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    • The Government will be launching a ‘Jamaica Moves’ (#JaMoves) National campaign as part of measures to combat non-communicable diseases (NCDs) such as diabetes, hypertension and cancers.
    • Minister of Health, Dr. the Hon. Christopher Tufton, said the campaign is “an aggressive call to action” to get Jamaicans to become more active.
    • “As part of this drive, we will be developing walking trails in each parish and organising and piggy-backing on walking and running groups to increase social support and motivation for physical activity,” he said.

    The Government will be launching a ‘Jamaica Moves’ (#JaMoves) National campaign as part of measures to combat non-communicable diseases (NCDs) such as diabetes, hypertension and cancers.

    Minister of Health, Dr. the Hon. Christopher Tufton, said the campaign is “an aggressive call to action” to get Jamaicans to become more active.

    He informed that the campaign will promote, educate and develop programmes to get Jamaicans moving. Traditional and non-traditional media will be utilised in transmitting the message.

    The Minister was making his contribution to the 2016/17 Sectoral Debate in the House of Representatives on Wednesday (June 29).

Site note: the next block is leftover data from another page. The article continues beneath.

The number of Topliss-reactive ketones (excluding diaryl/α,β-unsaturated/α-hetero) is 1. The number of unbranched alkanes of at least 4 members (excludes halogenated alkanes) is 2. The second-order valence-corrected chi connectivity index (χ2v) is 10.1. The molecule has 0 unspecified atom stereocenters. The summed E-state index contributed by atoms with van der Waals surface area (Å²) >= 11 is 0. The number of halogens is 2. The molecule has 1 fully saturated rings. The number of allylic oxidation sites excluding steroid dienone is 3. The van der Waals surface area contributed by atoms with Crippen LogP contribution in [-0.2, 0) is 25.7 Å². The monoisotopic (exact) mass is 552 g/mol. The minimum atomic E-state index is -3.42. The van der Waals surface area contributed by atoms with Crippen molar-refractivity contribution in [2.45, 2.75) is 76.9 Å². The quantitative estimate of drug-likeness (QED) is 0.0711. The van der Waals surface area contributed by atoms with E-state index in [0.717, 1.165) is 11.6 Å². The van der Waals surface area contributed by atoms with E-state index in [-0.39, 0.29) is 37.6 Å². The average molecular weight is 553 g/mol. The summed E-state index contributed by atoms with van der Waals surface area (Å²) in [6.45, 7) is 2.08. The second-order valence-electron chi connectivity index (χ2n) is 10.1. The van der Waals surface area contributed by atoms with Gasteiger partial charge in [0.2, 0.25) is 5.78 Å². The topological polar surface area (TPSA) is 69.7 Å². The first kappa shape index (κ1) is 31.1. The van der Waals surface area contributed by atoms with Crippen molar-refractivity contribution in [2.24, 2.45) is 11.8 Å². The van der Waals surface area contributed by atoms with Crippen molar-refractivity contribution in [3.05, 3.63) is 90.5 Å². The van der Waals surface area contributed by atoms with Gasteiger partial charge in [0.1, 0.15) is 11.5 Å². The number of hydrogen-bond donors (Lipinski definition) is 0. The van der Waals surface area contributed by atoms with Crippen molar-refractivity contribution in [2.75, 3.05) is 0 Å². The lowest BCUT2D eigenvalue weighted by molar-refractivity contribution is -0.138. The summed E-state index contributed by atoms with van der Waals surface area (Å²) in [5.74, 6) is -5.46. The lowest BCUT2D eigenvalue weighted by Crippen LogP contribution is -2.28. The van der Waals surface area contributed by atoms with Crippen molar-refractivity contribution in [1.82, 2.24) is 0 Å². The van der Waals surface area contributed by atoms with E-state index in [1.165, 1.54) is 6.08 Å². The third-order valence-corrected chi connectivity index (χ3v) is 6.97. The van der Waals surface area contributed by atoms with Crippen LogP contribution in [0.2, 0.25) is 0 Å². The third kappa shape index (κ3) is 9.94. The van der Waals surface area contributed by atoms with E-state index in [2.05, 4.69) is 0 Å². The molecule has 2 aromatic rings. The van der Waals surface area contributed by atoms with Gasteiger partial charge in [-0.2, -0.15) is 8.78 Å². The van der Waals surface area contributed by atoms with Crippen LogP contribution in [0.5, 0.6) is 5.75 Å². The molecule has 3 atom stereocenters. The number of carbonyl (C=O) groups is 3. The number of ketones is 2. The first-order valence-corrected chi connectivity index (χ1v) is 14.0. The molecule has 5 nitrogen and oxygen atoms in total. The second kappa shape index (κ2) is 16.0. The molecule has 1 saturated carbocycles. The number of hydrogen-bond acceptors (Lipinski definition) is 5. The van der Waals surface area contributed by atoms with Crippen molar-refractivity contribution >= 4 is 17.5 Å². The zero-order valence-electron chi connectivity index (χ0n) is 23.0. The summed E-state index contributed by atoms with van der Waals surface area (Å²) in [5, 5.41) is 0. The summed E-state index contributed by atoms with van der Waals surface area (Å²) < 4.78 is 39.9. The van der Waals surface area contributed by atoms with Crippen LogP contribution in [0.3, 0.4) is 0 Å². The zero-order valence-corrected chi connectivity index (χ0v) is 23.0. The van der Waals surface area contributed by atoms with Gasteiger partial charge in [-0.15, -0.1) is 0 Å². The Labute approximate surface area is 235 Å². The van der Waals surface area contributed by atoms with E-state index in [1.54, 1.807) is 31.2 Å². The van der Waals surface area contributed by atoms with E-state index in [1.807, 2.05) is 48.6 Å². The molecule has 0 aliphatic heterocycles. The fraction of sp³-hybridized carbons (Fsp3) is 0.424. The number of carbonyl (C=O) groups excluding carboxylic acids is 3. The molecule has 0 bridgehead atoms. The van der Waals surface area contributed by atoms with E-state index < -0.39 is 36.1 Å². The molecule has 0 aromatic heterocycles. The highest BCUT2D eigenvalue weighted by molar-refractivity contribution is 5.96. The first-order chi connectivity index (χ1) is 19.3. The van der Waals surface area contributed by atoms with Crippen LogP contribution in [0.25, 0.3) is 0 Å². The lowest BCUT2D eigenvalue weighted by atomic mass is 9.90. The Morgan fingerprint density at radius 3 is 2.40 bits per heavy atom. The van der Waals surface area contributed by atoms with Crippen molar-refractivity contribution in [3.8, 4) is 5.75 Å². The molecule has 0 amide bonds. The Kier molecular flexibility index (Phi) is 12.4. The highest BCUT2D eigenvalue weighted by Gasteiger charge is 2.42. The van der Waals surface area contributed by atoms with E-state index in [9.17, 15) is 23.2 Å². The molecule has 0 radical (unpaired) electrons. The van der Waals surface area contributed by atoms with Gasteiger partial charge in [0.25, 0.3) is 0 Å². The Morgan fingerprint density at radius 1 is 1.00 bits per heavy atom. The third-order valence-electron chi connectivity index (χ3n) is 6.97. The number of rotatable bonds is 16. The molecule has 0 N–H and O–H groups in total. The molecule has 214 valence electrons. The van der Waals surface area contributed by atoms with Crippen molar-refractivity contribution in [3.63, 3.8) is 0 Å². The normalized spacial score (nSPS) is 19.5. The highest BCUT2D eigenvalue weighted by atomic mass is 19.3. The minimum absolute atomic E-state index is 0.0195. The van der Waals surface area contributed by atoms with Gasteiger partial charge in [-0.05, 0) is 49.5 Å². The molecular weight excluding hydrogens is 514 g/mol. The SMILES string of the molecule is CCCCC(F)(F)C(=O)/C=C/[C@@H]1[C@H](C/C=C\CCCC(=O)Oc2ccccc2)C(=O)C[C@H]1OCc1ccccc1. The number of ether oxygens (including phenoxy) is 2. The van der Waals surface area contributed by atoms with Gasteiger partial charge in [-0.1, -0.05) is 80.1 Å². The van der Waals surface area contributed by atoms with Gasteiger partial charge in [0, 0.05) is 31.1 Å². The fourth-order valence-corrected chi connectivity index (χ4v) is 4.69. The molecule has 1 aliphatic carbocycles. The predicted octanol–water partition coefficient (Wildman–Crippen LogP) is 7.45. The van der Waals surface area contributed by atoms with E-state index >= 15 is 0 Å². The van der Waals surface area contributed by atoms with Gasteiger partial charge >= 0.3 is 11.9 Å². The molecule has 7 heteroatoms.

Dr. Tufton said it is time for Jamaicans to embrace a culture of healthy lifestyle, as many NCDs are directly related to physical inactivity.

    He pointed out that 21 to 25 per cent of breast and colon cancers, 27 per cent of diabetes and 30 per cent of heart diseases, are directly linked to the lifestyle of the patient.

    Citing information from the Jamaica Health and Lifestyle survey, Minister Tufton noted that nearly half of Jamaicans are classified as having low levels of physical activity. This, he said, has led to an epidemic of obesity.

    Dr. Tufton noted that ‘Jamaica Moves’ will focus on community-level interventions to facilitate increased physical activity among the population.

    “As part of this drive, we will be developing walking trails in each parish and organising and piggy-backing on walking and running groups to increase social support and motivation for physical activity,” he said.

    Several other initiatives will be implemented throughout the year, he indicated.

    “We also intend to collaborate with other private- and public-sector entities, such as the Ministry of Education, and community-based organisations to transmit the message that an increase in physical activity reduces the risk of illness and supports the general well-being of all citizens,” he said.